John 9:1-33

Liz Dumain considers the importance of getting rid of the 'mud', so we can 'see' like the blind man who was healed in John 9:1-33.

Liz Dumain
Liz Dumain

In John 9:1-33 Jesus meets a man who had been blind from birth. He spits and makes mud; not nice clean clay. At a time when there were no roads, lots of animals and many open sewers, we probably don't need to stretch our minds too far as to what was in the mud. He smears it on the blind man and tells him to go and wash in a pool.

Ordinary day-to-day spit and mud starts a chain of healing.

I changed my car recently and my old car has gone to some friends of mine. Nothing like that to really make you clean your car up! I would have said that I kept my old car in pretty good condition. It had a wash and wax every now and again, but facing the reality of my car cleanliness being scrutinised by friends of mine, I began to discover just how many types of car mud there really are.

There was sticky mud under the wheel arch; disgusting mud around the rim of the petrol cap; when I'd taken it to the car wash it seemed there was an immediate fine layer of mud on the lights. It reminded me of the time when I thought one of my car headlights wasn't working properly, but discovered that it was actually mud that was preventing the lights shining properly! Mud gets everywhere.

When I read about Jesus making mud from the dirt on the ground, I am reminded of the creation narrative, when God makes humanity out of dust - dirt - the same stuff on the ground that Jesus heals with here. But the dirt man was not alive. God needed to breathe life into the dirt - into the mud, and bring the man to life. Just as we men and women made from dirt, need the breath of God to be fully alive.

Jesus acted, the man responded, and healing was released. No more mud. No more blindness, no more shame.

God calls, we respond, and life in all its fullness floods in. No more mud.

I wonder how often we feel more like the blind man covered in mud, rather than the healed man shouting for joy? More stuck in the mud than filled with the breath of God?

There's so much more than being stuck in the mud.

There's being full of the breath of life.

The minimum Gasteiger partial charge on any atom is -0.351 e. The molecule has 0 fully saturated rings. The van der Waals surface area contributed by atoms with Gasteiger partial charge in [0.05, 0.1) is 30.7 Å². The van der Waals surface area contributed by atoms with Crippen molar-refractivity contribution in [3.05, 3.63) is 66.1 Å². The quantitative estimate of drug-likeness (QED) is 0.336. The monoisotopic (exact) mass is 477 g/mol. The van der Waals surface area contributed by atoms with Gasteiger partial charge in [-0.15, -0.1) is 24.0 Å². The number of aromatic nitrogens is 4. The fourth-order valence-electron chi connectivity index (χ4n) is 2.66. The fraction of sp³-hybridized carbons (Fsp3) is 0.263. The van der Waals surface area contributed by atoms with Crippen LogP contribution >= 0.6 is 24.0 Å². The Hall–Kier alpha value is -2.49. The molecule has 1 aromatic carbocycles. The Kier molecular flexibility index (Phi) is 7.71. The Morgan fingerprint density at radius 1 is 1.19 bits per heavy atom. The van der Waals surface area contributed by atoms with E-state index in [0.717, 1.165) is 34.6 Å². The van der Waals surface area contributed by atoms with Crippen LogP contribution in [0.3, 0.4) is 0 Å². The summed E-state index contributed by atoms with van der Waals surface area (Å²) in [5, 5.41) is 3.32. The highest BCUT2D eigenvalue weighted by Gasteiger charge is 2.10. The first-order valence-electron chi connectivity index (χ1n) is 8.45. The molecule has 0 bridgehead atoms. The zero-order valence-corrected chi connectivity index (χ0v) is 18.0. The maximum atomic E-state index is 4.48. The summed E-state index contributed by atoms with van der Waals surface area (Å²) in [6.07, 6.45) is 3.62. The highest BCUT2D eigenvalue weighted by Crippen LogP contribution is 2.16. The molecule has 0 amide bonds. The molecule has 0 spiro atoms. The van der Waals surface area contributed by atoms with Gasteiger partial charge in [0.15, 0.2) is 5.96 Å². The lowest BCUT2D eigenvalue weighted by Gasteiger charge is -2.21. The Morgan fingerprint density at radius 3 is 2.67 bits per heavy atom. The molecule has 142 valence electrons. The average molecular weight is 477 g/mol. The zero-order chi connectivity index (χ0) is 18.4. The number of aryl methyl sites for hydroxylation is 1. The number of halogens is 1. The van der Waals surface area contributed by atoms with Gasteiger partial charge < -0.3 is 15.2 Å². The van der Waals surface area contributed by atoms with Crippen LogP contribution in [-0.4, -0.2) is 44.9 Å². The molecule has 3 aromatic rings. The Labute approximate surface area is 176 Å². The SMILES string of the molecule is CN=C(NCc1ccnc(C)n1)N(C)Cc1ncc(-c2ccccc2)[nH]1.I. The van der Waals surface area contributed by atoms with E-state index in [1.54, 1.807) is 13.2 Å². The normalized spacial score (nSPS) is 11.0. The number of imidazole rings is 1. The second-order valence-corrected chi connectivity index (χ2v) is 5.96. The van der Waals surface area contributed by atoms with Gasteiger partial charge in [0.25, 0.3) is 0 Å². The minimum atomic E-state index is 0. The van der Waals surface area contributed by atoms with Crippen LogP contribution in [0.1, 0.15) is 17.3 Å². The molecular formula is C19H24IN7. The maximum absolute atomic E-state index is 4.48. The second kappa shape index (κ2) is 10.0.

There's hearing and responding to Jesus every day.
There's knowing His breath in our lungs, His word in our hearts and His song on our lips.

There's being attuned to the call of Jesus, hearing and feeling His spirit at work, and living every day truly experiencing life in all its fullness.

This week it feels like there's a question. How much do you want to be alive, or will you settle for mud?

That man wanted to be healed so much he was willing to be obedient. He did something out of the ordinary, because he longed for something that Jesus offered, and he trusted Him that if he did as He said, then his longing would be satisfied.

He needed to get beyond just mud. And so do we.

Do you need to wash some mud off today?

Whether it's washing off mud as an act of obedience to what you know deep down God is calling you to do, but it feels crazy and scary, or risks ridicule. Or whether it's the other kind of mud, the sticky, holding us back, dragging us down type of mud that sucks us away from God. Or the mud of our choices taking us backwards with what we watch, what we do, what we drink, what we look at online and how we spend our time.

Whether it's the mud like the mud on my car lights that has just built up over time, so gradually I didn't notice that my lights were dimming. It's possible to have believed in God for decades and never experienced the breath of life. That's like mud that blinds us. It's possible to know about Jesus, but never have the word of life come alive. That's like mud too. It's possible to be just too settled, too comfortable, too complacent and like the mud that had built up in the cracks in my car chassis, gradually unaware of God.

What if like the man with mud on his eyes, we act? What if we decide to be braver, risk ridicule, trust hugely, put our lives, reputations and security on the line and really go for it? CR

The opinions expressed in this article are not necessarily those held by Cross Rhythms. Any expressed views were accurate at the time of publishing but may or may not reflect the views of the individuals concerned at a later date.